Home Insurance Claim Settlement for Water Damage Questions

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A month ago in October, my quadplex in Atlanta, GA experienced some water flooding issues during tenant move out with significant damage to two units and minor damage to the third unit.The property manager was unable to pinpoint who or what caused the pipes to start flooding the units. Two of the units are vacant but the flooding soaked and ruined everything the walls, carpets, appliances throughout the rooms.

I filed a claim with the insurance company and they sent out an adjuster to inspect and provide a repair estimate. The itemized estimate came back at roughly $20k to repair all three units. My property manager, contractor, and I agree that this amount seems very low considering the amount of damage incurred. The contractor is quoting $25k to repair the two vacant units, and $9k to repair the occupied unit for a combined $34k.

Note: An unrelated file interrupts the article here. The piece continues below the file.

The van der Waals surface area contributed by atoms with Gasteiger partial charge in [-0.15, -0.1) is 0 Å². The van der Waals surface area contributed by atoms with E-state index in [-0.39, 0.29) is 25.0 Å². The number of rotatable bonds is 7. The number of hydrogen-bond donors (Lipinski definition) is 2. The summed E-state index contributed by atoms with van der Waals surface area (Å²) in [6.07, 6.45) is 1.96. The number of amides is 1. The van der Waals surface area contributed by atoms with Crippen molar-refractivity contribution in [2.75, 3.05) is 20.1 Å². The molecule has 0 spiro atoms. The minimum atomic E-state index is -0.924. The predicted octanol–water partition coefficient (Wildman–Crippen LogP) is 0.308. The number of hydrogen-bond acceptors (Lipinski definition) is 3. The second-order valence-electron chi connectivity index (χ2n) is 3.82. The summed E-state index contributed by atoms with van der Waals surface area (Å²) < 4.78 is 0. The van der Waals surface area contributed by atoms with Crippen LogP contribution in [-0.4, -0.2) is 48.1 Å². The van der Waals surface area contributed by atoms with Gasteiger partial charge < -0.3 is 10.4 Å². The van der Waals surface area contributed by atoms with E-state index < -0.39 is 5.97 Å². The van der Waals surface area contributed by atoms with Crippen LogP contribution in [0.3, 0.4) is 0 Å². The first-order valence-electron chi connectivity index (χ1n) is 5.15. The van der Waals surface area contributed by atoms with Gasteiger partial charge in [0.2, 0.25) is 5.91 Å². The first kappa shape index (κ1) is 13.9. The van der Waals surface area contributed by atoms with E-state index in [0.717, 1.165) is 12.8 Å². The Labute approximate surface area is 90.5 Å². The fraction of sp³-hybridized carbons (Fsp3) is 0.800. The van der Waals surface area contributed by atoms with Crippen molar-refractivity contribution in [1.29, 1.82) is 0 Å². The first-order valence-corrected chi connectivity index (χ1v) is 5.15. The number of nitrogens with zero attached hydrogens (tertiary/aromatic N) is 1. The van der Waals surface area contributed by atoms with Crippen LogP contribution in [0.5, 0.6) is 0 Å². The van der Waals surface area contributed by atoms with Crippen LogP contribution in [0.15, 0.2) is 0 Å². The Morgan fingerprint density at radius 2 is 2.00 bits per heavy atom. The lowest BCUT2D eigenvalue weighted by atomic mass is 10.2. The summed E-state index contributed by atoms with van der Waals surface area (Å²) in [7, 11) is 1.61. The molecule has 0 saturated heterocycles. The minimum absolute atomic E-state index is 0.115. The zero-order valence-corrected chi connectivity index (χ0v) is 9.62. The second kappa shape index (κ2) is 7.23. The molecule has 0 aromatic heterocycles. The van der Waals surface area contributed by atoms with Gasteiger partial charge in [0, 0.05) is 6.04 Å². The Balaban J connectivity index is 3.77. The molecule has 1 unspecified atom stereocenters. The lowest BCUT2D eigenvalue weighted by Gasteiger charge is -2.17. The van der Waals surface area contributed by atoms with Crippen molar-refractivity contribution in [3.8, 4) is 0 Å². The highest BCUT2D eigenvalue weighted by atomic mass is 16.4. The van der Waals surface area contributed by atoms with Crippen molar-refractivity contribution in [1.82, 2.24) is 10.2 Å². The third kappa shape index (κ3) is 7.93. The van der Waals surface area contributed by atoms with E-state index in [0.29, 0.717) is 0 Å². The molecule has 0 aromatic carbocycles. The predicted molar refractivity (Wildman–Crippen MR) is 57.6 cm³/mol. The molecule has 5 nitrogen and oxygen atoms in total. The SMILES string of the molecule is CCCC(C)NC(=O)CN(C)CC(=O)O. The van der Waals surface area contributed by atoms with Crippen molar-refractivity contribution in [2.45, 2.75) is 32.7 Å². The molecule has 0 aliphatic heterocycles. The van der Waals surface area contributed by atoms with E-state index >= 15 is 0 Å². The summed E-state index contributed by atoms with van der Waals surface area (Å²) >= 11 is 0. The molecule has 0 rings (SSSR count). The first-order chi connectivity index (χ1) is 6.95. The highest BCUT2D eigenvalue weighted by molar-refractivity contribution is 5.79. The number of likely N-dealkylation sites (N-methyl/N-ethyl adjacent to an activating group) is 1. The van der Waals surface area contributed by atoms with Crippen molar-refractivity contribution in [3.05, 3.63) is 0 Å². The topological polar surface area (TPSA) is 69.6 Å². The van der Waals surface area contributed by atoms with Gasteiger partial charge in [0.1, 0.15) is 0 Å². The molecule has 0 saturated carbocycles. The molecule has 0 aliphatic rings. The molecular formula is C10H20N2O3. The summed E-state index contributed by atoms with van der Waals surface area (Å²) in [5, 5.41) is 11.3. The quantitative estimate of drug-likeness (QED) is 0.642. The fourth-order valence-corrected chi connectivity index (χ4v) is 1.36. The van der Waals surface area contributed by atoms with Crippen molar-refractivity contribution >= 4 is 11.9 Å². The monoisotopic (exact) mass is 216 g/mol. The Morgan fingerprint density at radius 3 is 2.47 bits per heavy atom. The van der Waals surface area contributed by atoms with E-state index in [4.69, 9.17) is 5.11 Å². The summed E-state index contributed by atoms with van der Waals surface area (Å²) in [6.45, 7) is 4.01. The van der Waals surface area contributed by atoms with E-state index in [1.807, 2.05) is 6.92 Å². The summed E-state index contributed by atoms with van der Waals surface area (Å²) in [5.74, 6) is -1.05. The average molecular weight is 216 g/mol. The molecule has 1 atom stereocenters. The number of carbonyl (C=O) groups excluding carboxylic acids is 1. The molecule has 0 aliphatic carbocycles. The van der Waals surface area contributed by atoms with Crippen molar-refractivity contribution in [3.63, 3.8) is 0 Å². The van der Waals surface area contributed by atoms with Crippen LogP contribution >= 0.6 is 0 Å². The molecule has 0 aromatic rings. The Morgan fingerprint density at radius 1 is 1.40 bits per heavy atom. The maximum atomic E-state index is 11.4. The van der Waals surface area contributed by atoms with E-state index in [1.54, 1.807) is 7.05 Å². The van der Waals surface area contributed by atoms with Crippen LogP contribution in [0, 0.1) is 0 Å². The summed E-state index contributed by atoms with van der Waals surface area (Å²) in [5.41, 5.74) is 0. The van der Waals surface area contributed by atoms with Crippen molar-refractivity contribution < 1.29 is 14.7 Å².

It's been roughly 3 weeks of negotiations with the insurance adjuster on the settlement amount. However, during this time the property manager recommended that I proceed with repairing the occupied unit to livable conditions and I agreed to $6k worth of repair work on the walls and flooring. 

The insurance adjuster in our last call has declined to increase the settlement amount and made the decision to send out the payment to me because he feels this has dragged on for too long. There is no written approval from me that I accept the repair estimates or settlement amount. 

Am I forced to accept the insurance settlement if I haven't agreed to receive payment?

Should I ask the insurance company to assign a new adjuster to my case, even if one of the units has been partially repaired?

Would a lawyer be helpful in this case or am I out of luck?


Thank you for taking the time to read through my post!